Pledge to provide shelter for stranded migrants

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Indonesia and Malaysia have agreed to provide temporary shelter to thousands of migrants stranded at sea, the first breakthrough in the humanitarian crisis confronting south-east Asia.

The announcement was made by Malaysian foreign minister Anifah Aman after a meeting with counterparts from Indonesia and Thailand, called to address the plight of the migrants.

Most of them are the persecuted Rohingya Muslim minority from Burma and others are Bangladeshis fleeing poverty.

The agreement came as more than 430 migrants who had been stranded at sea for months were rescued and taken to Indonesia.

They were rescued by fishermen manning more than a dozen boats. An initial batch of 102 people were the first brought to shore in the village of Simpang Tiga in Indonesia’s eastern Aceh province.

“Indonesia and Malaysia agreed to continue to provide humanitarian assistance to those 7,000 irregular migrants at sea,” Mr Anifah told reporters.

He said the two countries “also agreed to provide them temporary shelter provided that the resettlement and repatriation process will be done in one year by the international community”.

“In the meantime, Malaysia and Indonesia invite other countries in the region to join in this endeavour,” he said.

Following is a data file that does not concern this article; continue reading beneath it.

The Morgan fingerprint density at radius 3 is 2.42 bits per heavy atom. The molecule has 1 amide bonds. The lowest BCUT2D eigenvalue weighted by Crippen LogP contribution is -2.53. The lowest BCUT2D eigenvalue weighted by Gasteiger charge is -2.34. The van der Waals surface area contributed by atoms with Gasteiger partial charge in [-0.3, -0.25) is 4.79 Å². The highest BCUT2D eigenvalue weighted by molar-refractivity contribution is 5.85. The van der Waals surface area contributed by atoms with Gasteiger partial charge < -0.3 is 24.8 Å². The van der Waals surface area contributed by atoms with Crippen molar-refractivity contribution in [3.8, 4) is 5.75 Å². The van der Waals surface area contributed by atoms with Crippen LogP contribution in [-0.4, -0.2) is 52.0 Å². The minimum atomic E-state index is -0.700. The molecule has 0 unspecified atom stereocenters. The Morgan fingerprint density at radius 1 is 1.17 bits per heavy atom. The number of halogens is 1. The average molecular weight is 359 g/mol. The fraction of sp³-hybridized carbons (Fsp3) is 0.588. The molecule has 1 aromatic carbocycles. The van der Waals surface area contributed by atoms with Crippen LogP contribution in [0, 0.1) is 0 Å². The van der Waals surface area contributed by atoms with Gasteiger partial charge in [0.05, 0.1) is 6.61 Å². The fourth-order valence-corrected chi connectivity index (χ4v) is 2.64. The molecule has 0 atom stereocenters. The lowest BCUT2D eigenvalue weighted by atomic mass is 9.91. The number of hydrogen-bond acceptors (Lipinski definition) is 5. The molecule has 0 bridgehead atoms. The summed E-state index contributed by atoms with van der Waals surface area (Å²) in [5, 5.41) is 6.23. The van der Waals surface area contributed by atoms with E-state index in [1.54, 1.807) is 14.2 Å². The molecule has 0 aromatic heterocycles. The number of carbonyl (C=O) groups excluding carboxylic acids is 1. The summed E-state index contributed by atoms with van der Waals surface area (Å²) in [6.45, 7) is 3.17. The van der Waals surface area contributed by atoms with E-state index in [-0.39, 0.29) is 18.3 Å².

A few thousand migrants have already made it to shore in Aceh and Malaysia’s Langkawi island.

Most of the victims are believed to be victims of human traffickers, who recruit them in Burma’s Sittwe province and in Bangladesh with promises to give them safe passage to Malaysia, and jobs once they land there. In reality, they are held for ransom, either on the trawlers or in jungle camps in Thailand through which they transit before slipping into neighbouring Malaysia.

The victims then have to ask their relatives back home to give money to the smugglers in return for their release.

“The enforcement agencies of the countries concerned will continue to share intelligence information in their efforts to combat people smuggling and human trafficking,” Mr Anifah said.

He also urged the international community to “uphold their responsibility and urgently share the burden of providing the necessary support to Malaysia, Indonesia and Thailand in addressing the problem”.

He said the three countries propose that the international community should provide them with financial assistance to enable them to help the migrants who would be sheltered in a designated area to be agreed by the affected countries and administered by a joint taskforce.

In Indonesia, Khairul Nove, head of Langsa Search and Rescue Agency, said the first batch of 102 migrants, including 26 women and 31 children, were suffering dehydration and were weak and starving.

One migrant, Ubaydul Haque, 30, said the ship’s engine failed and the captain fled and that they were at sea for four months before the fishermen found them.

“We ran out of food, we wanted to enter Malaysia but we were not allowed,” he said.

One of the fishermen who led the rescue was Razali Puteh, 40. He said he spotted a green wooden trawler crammed with people who were screaming and waving their hands and clothes to get his attention.

As he neared the trawler, people aboard began jumping into the water, trying to reach his boat. He said he asked them to stay on their boat, which apparently had no motor, and promised to return with help. He returned with other fishing boats and brought the migrants to shore.

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